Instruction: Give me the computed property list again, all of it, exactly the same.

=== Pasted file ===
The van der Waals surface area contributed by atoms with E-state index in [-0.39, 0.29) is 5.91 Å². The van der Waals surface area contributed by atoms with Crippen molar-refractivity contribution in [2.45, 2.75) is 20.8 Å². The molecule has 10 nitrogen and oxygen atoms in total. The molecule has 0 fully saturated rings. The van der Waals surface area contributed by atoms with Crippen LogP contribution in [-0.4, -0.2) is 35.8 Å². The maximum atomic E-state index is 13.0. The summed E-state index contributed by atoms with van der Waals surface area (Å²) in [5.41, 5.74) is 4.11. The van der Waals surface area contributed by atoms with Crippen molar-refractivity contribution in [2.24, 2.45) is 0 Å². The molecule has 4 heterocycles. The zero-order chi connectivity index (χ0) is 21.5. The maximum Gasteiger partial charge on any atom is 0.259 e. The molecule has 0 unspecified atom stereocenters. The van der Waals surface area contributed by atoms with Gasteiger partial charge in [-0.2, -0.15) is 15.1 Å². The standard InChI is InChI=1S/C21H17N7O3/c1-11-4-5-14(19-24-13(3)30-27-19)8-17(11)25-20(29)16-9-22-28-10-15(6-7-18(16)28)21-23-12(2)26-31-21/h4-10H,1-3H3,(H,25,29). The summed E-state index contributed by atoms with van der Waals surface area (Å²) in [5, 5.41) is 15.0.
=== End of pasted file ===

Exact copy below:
The van der Waals surface area contributed by atoms with E-state index in [-0.39, 0.29) is 5.91 Å². The van der Waals surface area contributed by atoms with Crippen molar-refractivity contribution in [2.45, 2.75) is 20.8 Å². The molecule has 10 nitrogen and oxygen atoms in total. The molecule has 0 fully saturated rings. The van der Waals surface area contributed by atoms with Crippen LogP contribution in [-0.4, -0.2) is 35.8 Å². The maximum atomic E-state index is 13.0. The summed E-state index contributed by atoms with van der Waals surface area (Å²) in [5.41, 5.74) is 4.11. The van der Waals surface area contributed by atoms with Crippen molar-refractivity contribution in [2.24, 2.45) is 0 Å². The molecule has 4 heterocycles. The zero-order chi connectivity index (χ0) is 21.5. The maximum Gasteiger partial charge on any atom is 0.259 e. The molecule has 0 unspecified atom stereocenters. The van der Waals surface area contributed by atoms with Gasteiger partial charge in [-0.2, -0.15) is 15.1 Å². The standard InChI is InChI=1S/C21H17N7O3/c1-11-4-5-14(19-24-13(3)30-27-19)8-17(11)25-20(29)16-9-22-28-10-15(6-7-18(16)28)21-23-12(2)26-31-21/h4-10H,1-3H3,(H,25,29). The summed E-state index contributed by atoms with van der Waals surface area (Å²) in [5, 5.41) is 15.0.